A state is the combined pattern of thoughts, beliefs, bodily sensations, sensory input, and external stimulus that invokes a “feeling” within you at a specific moment in time.
An unresourceful state will keep you stuck in your current pattern of thinking while a resourceful state will grant you more perspective.
For example, we’ve all had situations where we’ve been unable to think clearly because of fear, judgement, anger or anxiety.
One of the most natural mindful techniques is to stop and breath and is a great way to recenter and ground yourself.
Simply spend 60 seconds focusing your attention on your breath.
Stop and take a few deep breaths. Focus your attention on each in and out breath. When you get distracted (and you will) turn your attention back to your breathing.
E – EXPERIMENT (5 to 7 minutes)
“Stay committed to your decisions, but stay flexible in your approach.” – Tony Robbins
The E in GAMES stands for experiment.
Now that you have set a clear intention, practiced self-awareness, and shifted into a resourceful state, it’s now time to take action.
You want to identify a micro-behaviour, a small, focused action, to reduce friction and build momentum.
At this point, you should be in one of two places. Your next action is either crystal clear, or you are still experiencing uncertainty.
If you are clear on the next action – do it!
On the other hand, if you are not sure, I recommend that you guess and test.
Yup … guess what the next action could be and test it out.
I’ve written about my decision-making approach in the past, and you can read more about it here.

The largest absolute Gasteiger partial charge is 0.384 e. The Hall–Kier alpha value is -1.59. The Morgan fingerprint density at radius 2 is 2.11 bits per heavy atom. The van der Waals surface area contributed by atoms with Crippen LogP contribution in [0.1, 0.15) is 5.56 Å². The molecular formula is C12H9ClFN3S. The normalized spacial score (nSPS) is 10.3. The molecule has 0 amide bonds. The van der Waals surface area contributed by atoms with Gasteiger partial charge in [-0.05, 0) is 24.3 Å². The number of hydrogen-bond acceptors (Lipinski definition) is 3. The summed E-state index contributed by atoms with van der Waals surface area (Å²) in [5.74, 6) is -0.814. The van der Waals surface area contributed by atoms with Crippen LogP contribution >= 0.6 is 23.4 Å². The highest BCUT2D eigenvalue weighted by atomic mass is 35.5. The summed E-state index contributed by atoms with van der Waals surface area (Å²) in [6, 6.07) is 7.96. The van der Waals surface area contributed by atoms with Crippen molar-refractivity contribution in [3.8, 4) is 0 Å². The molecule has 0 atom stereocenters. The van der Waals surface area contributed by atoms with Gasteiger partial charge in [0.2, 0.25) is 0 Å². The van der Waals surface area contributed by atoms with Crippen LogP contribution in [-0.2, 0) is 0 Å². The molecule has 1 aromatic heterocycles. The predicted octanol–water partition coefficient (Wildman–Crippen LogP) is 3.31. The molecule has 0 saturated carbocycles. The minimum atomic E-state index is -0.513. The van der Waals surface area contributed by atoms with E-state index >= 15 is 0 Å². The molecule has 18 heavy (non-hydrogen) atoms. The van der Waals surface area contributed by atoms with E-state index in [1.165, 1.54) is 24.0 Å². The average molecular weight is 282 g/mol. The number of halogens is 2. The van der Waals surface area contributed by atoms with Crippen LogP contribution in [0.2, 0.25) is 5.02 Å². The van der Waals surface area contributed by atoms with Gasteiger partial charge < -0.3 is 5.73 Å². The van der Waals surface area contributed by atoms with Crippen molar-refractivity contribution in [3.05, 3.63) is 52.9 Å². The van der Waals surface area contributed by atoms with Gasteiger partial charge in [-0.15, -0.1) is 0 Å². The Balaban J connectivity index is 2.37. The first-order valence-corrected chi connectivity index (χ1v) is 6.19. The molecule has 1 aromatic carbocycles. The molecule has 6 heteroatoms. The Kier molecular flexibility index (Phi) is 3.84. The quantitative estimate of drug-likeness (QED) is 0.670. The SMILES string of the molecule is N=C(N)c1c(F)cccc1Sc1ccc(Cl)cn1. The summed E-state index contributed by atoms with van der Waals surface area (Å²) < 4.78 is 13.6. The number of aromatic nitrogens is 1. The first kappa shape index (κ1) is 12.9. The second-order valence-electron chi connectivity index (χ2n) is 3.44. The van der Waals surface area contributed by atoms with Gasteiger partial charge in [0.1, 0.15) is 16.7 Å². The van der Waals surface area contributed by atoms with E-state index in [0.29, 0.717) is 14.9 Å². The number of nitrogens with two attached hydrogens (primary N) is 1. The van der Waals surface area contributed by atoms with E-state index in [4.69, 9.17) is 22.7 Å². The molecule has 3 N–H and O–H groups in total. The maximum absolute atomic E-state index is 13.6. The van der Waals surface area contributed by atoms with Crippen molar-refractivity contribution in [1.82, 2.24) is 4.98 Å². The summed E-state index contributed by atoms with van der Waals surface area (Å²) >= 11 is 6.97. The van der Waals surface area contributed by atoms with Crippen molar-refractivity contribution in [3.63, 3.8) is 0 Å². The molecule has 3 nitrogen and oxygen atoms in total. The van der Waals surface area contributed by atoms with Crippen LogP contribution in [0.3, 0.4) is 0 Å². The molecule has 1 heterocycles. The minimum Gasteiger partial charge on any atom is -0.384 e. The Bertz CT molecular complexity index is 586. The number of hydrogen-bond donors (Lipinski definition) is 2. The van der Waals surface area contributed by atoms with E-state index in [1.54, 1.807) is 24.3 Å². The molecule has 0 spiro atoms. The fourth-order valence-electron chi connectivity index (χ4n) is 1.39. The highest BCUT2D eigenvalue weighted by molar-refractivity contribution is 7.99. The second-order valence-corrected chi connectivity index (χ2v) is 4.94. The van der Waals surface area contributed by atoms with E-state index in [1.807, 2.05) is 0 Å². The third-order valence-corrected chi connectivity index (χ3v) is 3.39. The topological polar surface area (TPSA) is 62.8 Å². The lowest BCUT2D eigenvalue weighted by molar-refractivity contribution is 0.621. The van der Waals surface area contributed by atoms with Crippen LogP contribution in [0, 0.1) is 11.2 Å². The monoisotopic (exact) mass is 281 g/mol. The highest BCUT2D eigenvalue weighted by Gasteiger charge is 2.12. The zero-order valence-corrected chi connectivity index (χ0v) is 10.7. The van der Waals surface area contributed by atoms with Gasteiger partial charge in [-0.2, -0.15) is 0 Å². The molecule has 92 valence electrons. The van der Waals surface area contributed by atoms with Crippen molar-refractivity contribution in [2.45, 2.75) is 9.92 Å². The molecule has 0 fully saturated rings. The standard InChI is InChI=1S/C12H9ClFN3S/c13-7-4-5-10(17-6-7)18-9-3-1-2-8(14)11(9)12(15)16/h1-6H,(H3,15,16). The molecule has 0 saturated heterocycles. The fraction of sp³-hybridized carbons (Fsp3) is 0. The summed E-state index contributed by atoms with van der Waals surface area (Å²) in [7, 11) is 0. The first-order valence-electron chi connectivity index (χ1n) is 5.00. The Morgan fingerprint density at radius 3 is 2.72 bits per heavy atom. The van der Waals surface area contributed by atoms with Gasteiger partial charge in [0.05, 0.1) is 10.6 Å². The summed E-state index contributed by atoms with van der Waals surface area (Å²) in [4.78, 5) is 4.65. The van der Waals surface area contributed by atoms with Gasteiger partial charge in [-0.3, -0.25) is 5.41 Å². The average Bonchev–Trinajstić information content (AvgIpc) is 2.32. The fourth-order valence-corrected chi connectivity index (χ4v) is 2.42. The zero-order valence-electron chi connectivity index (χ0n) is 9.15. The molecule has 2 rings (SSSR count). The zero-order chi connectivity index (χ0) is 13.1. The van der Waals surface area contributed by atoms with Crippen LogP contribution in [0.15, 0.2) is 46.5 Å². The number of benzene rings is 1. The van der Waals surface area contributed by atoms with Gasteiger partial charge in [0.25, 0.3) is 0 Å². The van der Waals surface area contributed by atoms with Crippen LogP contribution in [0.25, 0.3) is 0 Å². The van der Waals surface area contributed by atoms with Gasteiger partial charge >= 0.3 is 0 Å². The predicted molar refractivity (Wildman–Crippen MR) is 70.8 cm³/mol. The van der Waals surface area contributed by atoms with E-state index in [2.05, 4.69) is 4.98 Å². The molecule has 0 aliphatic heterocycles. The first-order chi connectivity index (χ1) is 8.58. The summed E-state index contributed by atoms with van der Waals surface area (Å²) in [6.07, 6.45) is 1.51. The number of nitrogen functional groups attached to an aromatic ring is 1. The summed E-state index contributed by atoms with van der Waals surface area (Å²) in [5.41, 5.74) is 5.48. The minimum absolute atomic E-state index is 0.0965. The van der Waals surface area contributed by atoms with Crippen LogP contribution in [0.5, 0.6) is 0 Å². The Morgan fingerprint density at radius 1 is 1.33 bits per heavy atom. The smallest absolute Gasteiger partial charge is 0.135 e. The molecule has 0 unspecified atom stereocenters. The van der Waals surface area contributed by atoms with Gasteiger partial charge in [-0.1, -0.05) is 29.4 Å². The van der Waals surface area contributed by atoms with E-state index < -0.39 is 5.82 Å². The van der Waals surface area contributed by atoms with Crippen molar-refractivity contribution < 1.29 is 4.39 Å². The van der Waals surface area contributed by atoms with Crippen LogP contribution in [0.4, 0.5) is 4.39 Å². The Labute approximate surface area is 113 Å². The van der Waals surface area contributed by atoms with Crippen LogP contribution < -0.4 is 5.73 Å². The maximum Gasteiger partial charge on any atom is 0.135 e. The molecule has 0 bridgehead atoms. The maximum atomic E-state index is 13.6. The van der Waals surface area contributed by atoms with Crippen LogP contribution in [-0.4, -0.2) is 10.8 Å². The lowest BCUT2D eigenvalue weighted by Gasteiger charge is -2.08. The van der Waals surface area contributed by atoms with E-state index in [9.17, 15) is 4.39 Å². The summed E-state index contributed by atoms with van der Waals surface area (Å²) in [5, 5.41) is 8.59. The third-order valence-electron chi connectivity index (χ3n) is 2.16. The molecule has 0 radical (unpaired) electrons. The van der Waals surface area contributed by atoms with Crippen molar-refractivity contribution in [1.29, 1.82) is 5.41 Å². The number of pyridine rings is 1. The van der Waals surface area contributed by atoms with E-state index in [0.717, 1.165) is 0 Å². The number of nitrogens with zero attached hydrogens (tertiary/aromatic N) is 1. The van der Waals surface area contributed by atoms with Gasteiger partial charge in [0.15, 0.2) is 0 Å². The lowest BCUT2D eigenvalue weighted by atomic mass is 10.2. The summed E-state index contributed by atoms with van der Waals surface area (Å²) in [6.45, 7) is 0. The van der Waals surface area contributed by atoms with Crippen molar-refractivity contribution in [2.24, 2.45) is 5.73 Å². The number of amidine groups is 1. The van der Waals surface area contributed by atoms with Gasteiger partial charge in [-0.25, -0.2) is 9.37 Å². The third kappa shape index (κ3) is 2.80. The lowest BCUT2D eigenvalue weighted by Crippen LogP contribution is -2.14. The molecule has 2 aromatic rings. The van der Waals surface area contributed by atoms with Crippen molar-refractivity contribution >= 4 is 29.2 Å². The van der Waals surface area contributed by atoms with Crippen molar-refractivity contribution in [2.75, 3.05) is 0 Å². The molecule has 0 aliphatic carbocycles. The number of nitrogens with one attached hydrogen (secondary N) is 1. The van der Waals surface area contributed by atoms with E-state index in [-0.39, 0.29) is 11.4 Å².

The important thing is that you decide (guess) and take action (test).
S – SATISFIED (1 to 2 minutes)
“The unexamined life is not worth living.” – Socrates
The S in GAMES stands for satisfied.
The last step in the process is to measure your results.
To do this, ask yourself: “Am I satisfied with the result of my actions?”
If yes, congrats! Take a moment to recognize the effort that you applied to achieve your goal.
If no, congrats! Take a moment to recognize what positive thing you learned.
Regardless of your result, the secret of success is to continue through the five-step loop, again and again.
There you have it, my five-step formula for practicing mindful leadership in just 15 minutes a day.
Here’s a quick recap …
- Goal – Set a clear intention focused on what you want.
- Adversity – Pay attention to both the external and internal roadblocks that are in your way.
- Mindshift – Use a mindfulness tool or technique (e.g. take three deep breaths) to shift your state.
- Experiment – Determine your micro-behaviour (small, focused action) and do it (guess and test).
- Satisfied – Are you satisfied with the result? Yes – choose your next goal. No – Go through the loop again.
I guarantee that you can use The GAMES Model in any situation and I’ve yet to come across a case where it can’t.
If you need help (or you want to try and stump me), send me a quick note outlining your situation and I will be sure to respond.
How Great Leaders Become Great Leaders